RONALD EGAN, the Confucius Institute Chair in Sinology at the School of Humanities, has been elected a Fellow of the American Philosophical Society (APS), the oldest learned society in the United States.
“I was delighted with the news of course, especially because it is an academic honor that comes from being nominated by peers in my field whose work I hold in high regard,” said Egan. , teacher of East Asian languages and cultures.
The American Philosophical Society, founded by Benjamin Franklin in 1743, has played an important role in American cultural and intellectual life. Fellows are elected to the company on the basis of their cumulative record, not a single publication or a single project. This year, the APS elected eight new members in its Humanities Division.
Egan specializes in the study of classical Chinese literature, with an emphasis on the poetry and aesthetics of the Tang and Song dynasties (7th-13th centuries). He has published books on leading writers of the time, including Ouyang Xiu and Su Shi, as well as a selection of translations of essays on ideas and letters by twentieth-century critic Qian Zhongshu.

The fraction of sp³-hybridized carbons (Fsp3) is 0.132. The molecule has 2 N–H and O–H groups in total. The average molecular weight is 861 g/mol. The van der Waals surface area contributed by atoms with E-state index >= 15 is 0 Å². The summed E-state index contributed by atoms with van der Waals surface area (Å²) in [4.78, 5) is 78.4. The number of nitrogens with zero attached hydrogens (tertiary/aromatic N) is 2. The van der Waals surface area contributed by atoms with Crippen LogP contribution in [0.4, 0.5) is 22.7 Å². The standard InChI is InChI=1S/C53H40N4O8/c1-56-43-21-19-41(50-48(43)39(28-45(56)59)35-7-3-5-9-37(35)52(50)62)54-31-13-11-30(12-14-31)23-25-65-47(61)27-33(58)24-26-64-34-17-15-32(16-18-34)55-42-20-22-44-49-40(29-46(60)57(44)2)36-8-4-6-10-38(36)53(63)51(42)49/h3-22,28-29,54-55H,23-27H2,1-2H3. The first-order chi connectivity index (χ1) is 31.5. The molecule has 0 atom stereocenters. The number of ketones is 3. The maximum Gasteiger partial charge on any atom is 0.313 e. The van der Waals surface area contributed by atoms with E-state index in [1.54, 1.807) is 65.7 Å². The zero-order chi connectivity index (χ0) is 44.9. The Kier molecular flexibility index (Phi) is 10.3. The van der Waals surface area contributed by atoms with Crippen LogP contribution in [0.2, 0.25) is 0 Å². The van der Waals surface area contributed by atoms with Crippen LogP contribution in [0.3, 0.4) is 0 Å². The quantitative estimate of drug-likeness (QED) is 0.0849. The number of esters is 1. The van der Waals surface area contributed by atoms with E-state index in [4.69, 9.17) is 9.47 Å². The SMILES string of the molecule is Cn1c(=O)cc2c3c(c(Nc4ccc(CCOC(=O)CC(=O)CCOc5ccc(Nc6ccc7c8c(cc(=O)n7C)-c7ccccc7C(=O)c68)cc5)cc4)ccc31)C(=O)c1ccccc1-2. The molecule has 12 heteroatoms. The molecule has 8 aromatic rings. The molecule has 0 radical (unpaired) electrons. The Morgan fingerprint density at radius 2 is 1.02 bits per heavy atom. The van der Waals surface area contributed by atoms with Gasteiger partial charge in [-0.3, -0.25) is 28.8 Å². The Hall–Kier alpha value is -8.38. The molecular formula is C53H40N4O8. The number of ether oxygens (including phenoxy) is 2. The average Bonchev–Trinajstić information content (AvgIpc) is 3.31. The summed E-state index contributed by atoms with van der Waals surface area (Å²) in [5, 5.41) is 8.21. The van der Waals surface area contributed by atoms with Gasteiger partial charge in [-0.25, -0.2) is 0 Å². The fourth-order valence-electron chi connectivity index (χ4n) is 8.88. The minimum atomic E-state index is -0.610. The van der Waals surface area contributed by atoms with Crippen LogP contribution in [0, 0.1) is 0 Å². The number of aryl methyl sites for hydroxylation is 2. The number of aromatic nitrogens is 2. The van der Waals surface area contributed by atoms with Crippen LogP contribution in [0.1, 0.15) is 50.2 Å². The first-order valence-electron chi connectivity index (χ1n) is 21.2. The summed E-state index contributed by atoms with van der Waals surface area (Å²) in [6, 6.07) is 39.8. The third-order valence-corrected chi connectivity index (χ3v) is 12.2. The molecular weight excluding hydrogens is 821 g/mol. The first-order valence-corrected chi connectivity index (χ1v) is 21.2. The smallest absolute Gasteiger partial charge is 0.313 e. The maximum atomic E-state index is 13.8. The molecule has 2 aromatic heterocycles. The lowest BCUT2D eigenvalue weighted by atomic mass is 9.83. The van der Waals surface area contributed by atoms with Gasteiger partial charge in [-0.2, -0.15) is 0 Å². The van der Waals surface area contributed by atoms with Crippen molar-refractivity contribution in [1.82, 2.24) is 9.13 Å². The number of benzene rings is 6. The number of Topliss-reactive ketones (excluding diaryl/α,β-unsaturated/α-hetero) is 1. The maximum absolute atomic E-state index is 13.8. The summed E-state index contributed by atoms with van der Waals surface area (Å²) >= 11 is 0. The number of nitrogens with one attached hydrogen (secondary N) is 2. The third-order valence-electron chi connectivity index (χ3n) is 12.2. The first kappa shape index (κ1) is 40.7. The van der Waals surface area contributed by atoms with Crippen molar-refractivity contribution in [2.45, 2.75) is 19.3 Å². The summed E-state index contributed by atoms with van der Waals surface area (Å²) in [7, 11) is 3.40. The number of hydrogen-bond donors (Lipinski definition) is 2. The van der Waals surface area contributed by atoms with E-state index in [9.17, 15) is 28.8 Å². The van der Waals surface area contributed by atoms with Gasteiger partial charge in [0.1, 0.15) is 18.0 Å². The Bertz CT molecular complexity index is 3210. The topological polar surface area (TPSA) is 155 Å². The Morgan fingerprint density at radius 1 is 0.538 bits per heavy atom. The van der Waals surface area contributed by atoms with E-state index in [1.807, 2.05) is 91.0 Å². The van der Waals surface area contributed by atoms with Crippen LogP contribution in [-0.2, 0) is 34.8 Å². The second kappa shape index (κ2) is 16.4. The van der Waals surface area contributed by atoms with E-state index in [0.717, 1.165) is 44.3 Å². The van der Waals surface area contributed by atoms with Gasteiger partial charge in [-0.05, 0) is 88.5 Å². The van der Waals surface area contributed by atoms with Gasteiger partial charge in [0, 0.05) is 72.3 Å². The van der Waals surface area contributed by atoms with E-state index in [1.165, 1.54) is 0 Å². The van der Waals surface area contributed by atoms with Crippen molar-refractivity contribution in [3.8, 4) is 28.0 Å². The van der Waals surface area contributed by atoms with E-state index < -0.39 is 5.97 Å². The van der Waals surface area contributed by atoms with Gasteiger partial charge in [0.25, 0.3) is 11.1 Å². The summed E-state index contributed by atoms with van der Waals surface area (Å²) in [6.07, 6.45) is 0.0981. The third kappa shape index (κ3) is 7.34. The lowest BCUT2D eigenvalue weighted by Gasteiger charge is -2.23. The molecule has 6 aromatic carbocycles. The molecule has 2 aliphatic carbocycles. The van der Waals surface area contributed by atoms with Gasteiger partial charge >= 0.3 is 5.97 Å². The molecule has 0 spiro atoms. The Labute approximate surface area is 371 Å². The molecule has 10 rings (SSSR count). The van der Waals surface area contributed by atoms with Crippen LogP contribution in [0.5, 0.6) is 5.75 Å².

Her most recent book is a new translation of the works of the 12th century poet Li Qingzhao. This book is a complementary volume to his earlier study by the same writer, The Burden of Female Talent: Poet Li Qingzhao and Her History in China (Harvard University Press, 2013).
Throughout his time at Stanford, Egan taught Traditional Chinese Literature, Chinese Cultural History, the Interaction of the Visual and Literary Arts, and the History of Sinology.
His current project is a new study by Song Dynasty writer Su Shi, tentatively titled Exile and invention in the prose writings of Su Shi.
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